Understanding that pain can be perceived without an underlying condition, such as endometriosis, is an important step in the management of chronic pain. The most important step then is the acceptance that treatment of chronic pain no longer involves the search for a ‘removable cause’ and a ‘cure’. 

Hormonal therapies
Treatment of chronic pain consists in part in the identification of ‘triggers’ of pain. In the case of chronic pelvic pain, ovulation (the development and release of an egg during the fertile time of a woman’s monthly cycle) is an important trigger, as is your monthly menstrual period. Therefore, changing your hormone levels by taking ‘the Pill’ to suppress ovulation and menstruation may have a positive impact on chronic pelvic pain.

Lifestyle adjustments
‘Pacing’ is the magic word in the treatment of chronic pain. Pacing means avoiding excess physical activity that may lead to days when your level of pain is higher and will result in severely reduced activity.

In view of the common association between irritable bowel syndrome and chronic pelvic pain, it is important to maintain an appropriate diet, predominantly aimed at reducing the formation of intestinal gas. A low-inflammation diet can also be helpful.

The mind is our most potent weapon against chronic pain. You can learn how to use your brain to reduce pain perception with simple, daily techniques. Psychologists can be very helpful in preparing your mindset to tackle this problem.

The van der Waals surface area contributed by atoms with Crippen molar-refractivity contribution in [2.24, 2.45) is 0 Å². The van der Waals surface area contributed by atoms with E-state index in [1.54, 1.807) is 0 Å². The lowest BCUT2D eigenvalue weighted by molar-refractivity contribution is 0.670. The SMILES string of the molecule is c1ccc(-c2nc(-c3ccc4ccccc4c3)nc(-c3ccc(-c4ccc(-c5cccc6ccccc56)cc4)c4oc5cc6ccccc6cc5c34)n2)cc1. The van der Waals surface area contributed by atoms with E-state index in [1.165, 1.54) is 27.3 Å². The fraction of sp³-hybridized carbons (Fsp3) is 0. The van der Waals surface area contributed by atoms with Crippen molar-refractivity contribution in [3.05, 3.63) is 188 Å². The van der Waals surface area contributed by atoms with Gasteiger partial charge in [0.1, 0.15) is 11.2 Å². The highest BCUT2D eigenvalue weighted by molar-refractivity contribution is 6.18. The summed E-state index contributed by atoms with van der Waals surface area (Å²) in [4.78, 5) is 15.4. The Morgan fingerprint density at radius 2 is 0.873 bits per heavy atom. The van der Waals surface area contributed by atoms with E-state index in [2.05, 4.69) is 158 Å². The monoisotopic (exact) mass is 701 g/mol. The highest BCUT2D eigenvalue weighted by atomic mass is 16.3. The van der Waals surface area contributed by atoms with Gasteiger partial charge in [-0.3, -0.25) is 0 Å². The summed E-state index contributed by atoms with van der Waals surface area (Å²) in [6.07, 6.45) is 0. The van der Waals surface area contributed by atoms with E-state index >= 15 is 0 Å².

Physiotherapy and osteopathy
Chronic pelvic pain can lead to changes in posture and cause other muscle disorders. Physiotherapy and osteopathy are aimed at identifying muscular issues and providing a framework of exercises to assist with change. 

Other medication
Medication is often required to treat chronic pain. Pelvic pain may respond to non-steroidal medications, such as naproxen and ibuprofen, as well as some low-dose antidepressants. It is unfortunate that some of the medications are called ‘antidepressants’ as this classification can often deter women from taking medication that may help. You do not have to be depressed to gain benefit from the use of these drugs. Opioids (strong pain-killing drugs) are rarely recommended, as they can worsen chronic pain in the long term and bring along other problems. It is best to stay away from opioids, even weak ones such as codeine, wherever possible.

Mindfulness, yoga and acupuncture 
Yoga and other ‘mind-body’ programs are a useful tool in the management of chronic pain in general. Acupuncture may also play a role, especially in the management of painful periods. The use of so-called ‘soft tissue’ lasers for management of chronic pelvic pain is yet to be evaluated. 

DISCLAIMER: This information is intended to be used as a guide of general nature, having regard to general circumstances. The information presented should not be relied on as a substitute for medical advice, independent judgement or proper assessment by a doctor, with consideration of the particular circumstances of each case and individual needs. This information reflects information available at the time of its preparation, but its currency should be determined having regard to other available information. RANZCOG disclaims all liability to users of the information provided.